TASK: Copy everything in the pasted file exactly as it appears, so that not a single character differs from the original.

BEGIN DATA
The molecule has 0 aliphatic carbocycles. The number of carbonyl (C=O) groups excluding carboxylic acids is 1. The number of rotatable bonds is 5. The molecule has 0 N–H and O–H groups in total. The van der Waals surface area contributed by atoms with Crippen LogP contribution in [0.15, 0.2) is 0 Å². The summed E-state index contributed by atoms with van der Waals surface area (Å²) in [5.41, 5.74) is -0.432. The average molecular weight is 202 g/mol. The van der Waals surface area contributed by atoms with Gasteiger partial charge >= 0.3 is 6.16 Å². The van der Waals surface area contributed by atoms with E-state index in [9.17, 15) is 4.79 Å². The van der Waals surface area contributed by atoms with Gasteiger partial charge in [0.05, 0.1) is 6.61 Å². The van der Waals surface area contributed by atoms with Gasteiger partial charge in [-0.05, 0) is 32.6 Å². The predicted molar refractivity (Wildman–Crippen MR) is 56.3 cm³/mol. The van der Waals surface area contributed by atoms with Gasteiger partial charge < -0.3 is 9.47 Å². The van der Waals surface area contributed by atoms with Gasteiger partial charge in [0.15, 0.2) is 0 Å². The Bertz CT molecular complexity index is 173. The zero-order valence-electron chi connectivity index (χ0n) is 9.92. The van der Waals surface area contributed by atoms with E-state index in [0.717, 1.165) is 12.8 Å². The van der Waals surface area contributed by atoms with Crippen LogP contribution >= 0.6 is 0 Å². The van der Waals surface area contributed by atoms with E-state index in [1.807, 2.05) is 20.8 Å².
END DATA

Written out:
The molecule has 0 aliphatic carbocycles. The number of carbonyl (C=O) groups excluding carboxylic acids is 1. The number of rotatable bonds is 5. The molecule has 0 N–H and O–H groups in total. The van der Waals surface area contributed by atoms with Crippen LogP contribution in [0.15, 0.2) is 0 Å². The summed E-state index contributed by atoms with van der Waals surface area (Å²) in [5.41, 5.74) is -0.432. The average molecular weight is 202 g/mol. The van der Waals surface area contributed by atoms with Gasteiger partial charge >= 0.3 is 6.16 Å². The van der Waals surface area contributed by atoms with E-state index in [9.17, 15) is 4.79 Å². The van der Waals surface area contributed by atoms with Gasteiger partial charge in [0.05, 0.1) is 6.61 Å². The van der Waals surface area contributed by atoms with Gasteiger partial charge in [-0.05, 0) is 32.6 Å². The predicted molar refractivity (Wildman–Crippen MR) is 56.3 cm³/mol. The van der Waals surface area contributed by atoms with Gasteiger partial charge < -0.3 is 9.47 Å². The van der Waals surface area contributed by atoms with Gasteiger partial charge in [0.15, 0.2) is 0 Å². The Bertz CT molecular complexity index is 173. The zero-order valence-electron chi connectivity index (χ0n) is 9.92. The van der Waals surface area contributed by atoms with E-state index in [0.717, 1.165) is 12.8 Å². The van der Waals surface area contributed by atoms with Crippen LogP contribution >= 0.6 is 0 Å². The van der Waals surface area contributed by atoms with E-state index in [1.807, 2.05) is 20.8 Å².